Matt rocked to a stop in the doorway.
How had he missed that in his investigation? Why hadn’t Savannah told him when he asked?
It shouldn’t change anything, but it did.
Seeing Savannah with a little girl clinging to her neck as if any moment she might be torn away opened up a giant hole in his chest.
He remembered holding on to his father’s neck the same way, as if the cancer might pounce and take his dad from him.
And suddenly he didn’t want to witness Savannah being led away in chains, not if it meant the girl had to witness it, as well.
“I don’t think it was high-schoolers,” Savannah said, staring daggers at the two cops with poor eating habits. “They’ve never tried to break into the house before.”
“Well,” one of the cops said, brushing his hands together and readjusting his girth in the small chair. “It was only a matter of time before some kid got bold enough to try it.”
“I’m sure it’s another prank,” the thin cop said.
“A prank!” Savannah nearly yelled. “You guys have looked the other way for years, and we’ve accepted that as part of the price of living here and being an O’Neill. But someone tried to break into my daughter’s room. It’s the hardest room to get to from the outside and it’s not even accessible from the back courtyard.”
The rage and fear in Savannah’s eyes were real and hot enough to bend steel.
“We’ve dusted for prints and we’ll see what it turns up,” Thin Cop said.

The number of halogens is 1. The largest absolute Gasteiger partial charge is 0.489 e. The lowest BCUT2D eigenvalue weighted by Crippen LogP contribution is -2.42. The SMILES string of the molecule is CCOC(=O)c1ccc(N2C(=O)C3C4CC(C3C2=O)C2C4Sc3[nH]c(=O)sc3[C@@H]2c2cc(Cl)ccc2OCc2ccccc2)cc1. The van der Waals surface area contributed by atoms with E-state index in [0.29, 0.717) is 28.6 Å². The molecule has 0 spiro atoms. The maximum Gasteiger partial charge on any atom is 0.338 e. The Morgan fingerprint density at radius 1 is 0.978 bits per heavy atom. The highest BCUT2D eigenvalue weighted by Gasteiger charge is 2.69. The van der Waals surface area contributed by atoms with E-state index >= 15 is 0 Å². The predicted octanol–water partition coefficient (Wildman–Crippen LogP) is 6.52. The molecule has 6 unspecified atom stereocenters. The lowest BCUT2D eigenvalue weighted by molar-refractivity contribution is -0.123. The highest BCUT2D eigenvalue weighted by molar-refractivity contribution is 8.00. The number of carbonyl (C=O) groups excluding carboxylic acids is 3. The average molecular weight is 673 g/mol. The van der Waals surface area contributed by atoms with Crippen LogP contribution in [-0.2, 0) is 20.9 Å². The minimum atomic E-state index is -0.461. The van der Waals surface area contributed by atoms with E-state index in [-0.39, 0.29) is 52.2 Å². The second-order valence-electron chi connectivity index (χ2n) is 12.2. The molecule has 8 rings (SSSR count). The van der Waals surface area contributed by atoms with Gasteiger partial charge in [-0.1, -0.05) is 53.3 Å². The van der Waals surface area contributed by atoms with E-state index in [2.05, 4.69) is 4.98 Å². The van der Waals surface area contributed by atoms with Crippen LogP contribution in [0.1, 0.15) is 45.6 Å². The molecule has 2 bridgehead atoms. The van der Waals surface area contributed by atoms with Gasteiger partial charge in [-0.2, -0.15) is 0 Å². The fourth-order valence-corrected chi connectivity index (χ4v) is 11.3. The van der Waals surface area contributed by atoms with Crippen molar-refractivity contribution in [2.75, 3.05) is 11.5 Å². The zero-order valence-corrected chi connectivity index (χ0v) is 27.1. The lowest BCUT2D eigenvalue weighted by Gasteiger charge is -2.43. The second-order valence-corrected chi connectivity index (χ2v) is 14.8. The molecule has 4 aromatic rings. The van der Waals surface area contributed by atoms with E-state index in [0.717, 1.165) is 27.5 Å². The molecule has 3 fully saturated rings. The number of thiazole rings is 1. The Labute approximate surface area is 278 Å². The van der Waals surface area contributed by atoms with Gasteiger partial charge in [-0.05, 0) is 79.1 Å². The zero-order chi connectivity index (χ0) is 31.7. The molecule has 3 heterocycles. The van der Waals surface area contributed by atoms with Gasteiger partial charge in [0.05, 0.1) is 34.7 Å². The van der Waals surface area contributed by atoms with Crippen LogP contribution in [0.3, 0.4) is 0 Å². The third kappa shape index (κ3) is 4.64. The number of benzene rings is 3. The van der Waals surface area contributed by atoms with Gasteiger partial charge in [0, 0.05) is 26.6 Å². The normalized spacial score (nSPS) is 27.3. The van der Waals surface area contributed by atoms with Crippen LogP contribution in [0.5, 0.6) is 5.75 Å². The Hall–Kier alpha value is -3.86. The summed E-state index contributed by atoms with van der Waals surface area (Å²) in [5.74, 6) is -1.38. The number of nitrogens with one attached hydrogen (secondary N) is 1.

“And then?” Savannah asked, practically spitting fire. Matt could understand her ire. These men were not taking her seriously; their disdain was practically written on the walls. Suddenly, Margot’s comment about the O’Neills being a target around here took on painful ramifications.
“And then, if possible, we’ll make some arrests,” Thin Cop said.
“And what will you be doing in the meantime? To help protect us as citizens of Bonne Terre? Which, I can’t believe I need to remind you, is your job.”
“Look, if you want a man out front, you’re going to have to take that up with Chief Tremblant—”
“Which I will,” Savannah said, standing with the little girl clinging to her like a monkey. “Now, I’d—”
“We’d like to thank you gentlemen for your hard work.” Margot stepped in, like a gracious host or a bomb expert.
“You know,” Fat Cop said, his beady eyes glued to Savannah as if she were the one guilty of breaking into her daughter’s room, “word in town is you’ve hired some stranger to do work around here.”
Matt opened his mouth, but Savannah was there before him. “What are you getting at, Officer Jones?”
“If you don’t want trouble, don’t ask for it.” His tone oozed a sexual patronization that made Matt want to put his fist in the big man’s face. “Seems to me you O’Neills have had a hard time learning that lesson. Maybe that’s why we’re not bending over to make sure y’all are safe and sound. You could take better care your damn selves.”
Enough was enough, and Matt stepped out of the shadowed doorway.
“I’m not here to hurt these women,” he said and all eyes swung to him. He met the cops head-on and could feel Savannah staring at him with his whole body.
What he said, of course, wasn’t totally true, but Matt was living in the dark edges between truth and perception. But he wasn’t here to hurt them like this—scaring children and mothers in the middle of the night.
“Then you’ll have no problem telling me your whereabouts last night,” Fat Cop said.
“Room 3 at the Bonne Terre Inn. All night.”
“Any witnesses to that fact?”
“I ordered a pizza at midnight.”
“Break-in was at two.”
“I took my box out to the garbage around that time. I waved to Mrs. Adams at the front desk.” He put his fists on his hips to keep them from going to work on the guy’s nose and smug grin. “I’m not here to hurt anyone,” he reiterated, glancing sideways at Savannah to see if she got the message.
She stared at him, her eyes thick blue wells of anger and worry. For a moment, a millisecond, he saw the girlfriend of the man—boy, really—who’d died, whose blood was all over Matt’s hands.